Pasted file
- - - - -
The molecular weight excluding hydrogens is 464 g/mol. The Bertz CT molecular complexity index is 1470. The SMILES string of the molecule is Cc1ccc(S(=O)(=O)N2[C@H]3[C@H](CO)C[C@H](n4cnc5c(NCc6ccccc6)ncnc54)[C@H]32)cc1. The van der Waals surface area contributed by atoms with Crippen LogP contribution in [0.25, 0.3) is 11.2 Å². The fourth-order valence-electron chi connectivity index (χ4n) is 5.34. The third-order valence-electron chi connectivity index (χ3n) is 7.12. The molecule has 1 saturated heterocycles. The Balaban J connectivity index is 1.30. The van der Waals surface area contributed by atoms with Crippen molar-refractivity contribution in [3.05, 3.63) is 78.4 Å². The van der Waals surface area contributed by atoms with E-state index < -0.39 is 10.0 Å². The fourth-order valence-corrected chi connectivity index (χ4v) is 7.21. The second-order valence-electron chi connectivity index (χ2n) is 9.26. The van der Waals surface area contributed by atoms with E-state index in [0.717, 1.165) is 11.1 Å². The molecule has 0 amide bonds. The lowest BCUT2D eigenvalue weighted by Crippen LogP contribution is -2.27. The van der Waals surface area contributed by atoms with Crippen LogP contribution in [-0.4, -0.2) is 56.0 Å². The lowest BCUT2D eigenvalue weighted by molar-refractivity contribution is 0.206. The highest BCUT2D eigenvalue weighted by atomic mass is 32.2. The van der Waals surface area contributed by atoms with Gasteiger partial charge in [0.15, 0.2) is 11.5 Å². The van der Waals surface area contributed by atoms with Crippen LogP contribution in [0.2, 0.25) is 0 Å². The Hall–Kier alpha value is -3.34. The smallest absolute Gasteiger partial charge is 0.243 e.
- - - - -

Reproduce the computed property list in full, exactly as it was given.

The molecular weight excluding hydrogens is 464 g/mol. The Bertz CT molecular complexity index is 1470. The SMILES string of the molecule is Cc1ccc(S(=O)(=O)N2[C@H]3[C@H](CO)C[C@H](n4cnc5c(NCc6ccccc6)ncnc54)[C@H]32)cc1. The van der Waals surface area contributed by atoms with Crippen LogP contribution in [0.25, 0.3) is 11.2 Å². The fourth-order valence-electron chi connectivity index (χ4n) is 5.34. The third-order valence-electron chi connectivity index (χ3n) is 7.12. The molecule has 1 saturated heterocycles. The Balaban J connectivity index is 1.30. The van der Waals surface area contributed by atoms with Crippen molar-refractivity contribution in [3.05, 3.63) is 78.4 Å². The van der Waals surface area contributed by atoms with E-state index < -0.39 is 10.0 Å². The fourth-order valence-corrected chi connectivity index (χ4v) is 7.21. The second-order valence-electron chi connectivity index (χ2n) is 9.26. The van der Waals surface area contributed by atoms with E-state index in [0.717, 1.165) is 11.1 Å². The molecule has 0 amide bonds. The lowest BCUT2D eigenvalue weighted by Crippen LogP contribution is -2.27. The van der Waals surface area contributed by atoms with Crippen LogP contribution in [-0.4, -0.2) is 56.0 Å². The lowest BCUT2D eigenvalue weighted by molar-refractivity contribution is 0.206. The highest BCUT2D eigenvalue weighted by atomic mass is 32.2. The van der Waals surface area contributed by atoms with Gasteiger partial charge in [0.15, 0.2) is 11.5 Å². The van der Waals surface area contributed by atoms with Crippen LogP contribution in [0.2, 0.25) is 0 Å². The Hall–Kier alpha value is -3.34. The smallest absolute Gasteiger partial charge is 0.243 e.